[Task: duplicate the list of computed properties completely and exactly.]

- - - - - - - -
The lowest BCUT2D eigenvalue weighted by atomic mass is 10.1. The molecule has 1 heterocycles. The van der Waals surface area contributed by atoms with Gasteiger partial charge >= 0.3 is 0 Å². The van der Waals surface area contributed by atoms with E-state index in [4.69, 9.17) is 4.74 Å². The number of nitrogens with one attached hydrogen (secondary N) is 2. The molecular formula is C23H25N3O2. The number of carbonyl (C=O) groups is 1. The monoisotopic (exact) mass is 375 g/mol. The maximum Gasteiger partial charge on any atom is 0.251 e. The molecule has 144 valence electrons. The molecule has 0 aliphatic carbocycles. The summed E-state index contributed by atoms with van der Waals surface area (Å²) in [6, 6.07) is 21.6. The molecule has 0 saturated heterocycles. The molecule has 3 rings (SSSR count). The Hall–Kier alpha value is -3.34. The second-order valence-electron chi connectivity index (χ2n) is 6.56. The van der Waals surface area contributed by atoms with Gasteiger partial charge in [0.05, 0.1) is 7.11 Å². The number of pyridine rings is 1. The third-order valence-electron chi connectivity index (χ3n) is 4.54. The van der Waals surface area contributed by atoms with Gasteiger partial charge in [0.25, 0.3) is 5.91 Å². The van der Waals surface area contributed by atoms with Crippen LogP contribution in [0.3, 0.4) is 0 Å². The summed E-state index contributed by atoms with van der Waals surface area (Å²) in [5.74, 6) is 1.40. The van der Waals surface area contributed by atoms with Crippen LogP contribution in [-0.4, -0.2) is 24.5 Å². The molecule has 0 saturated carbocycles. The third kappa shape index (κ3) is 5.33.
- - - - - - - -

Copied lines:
The lowest BCUT2D eigenvalue weighted by atomic mass is 10.1. The molecule has 1 heterocycles. The van der Waals surface area contributed by atoms with Gasteiger partial charge >= 0.3 is 0 Å². The van der Waals surface area contributed by atoms with E-state index in [4.69, 9.17) is 4.74 Å². The number of nitrogens with one attached hydrogen (secondary N) is 2. The molecular formula is C23H25N3O2. The number of carbonyl (C=O) groups is 1. The monoisotopic (exact) mass is 375 g/mol. The maximum Gasteiger partial charge on any atom is 0.251 e. The molecule has 144 valence electrons. The molecule has 0 aliphatic carbocycles. The summed E-state index contributed by atoms with van der Waals surface area (Å²) in [6, 6.07) is 21.6. The molecule has 0 saturated heterocycles. The molecule has 3 rings (SSSR count). The Hall–Kier alpha value is -3.34. The second-order valence-electron chi connectivity index (χ2n) is 6.56. The van der Waals surface area contributed by atoms with Gasteiger partial charge in [0.05, 0.1) is 7.11 Å². The number of pyridine rings is 1. The third-order valence-electron chi connectivity index (χ3n) is 4.54. The van der Waals surface area contributed by atoms with Gasteiger partial charge in [0.25, 0.3) is 5.91 Å². The van der Waals surface area contributed by atoms with Crippen LogP contribution in [0.3, 0.4) is 0 Å². The summed E-state index contributed by atoms with van der Waals surface area (Å²) in [5.74, 6) is 1.40. The van der Waals surface area contributed by atoms with Crippen LogP contribution in [-0.4, -0.2) is 24.5 Å². The molecule has 0 saturated carbocycles. The third kappa shape index (κ3) is 5.33.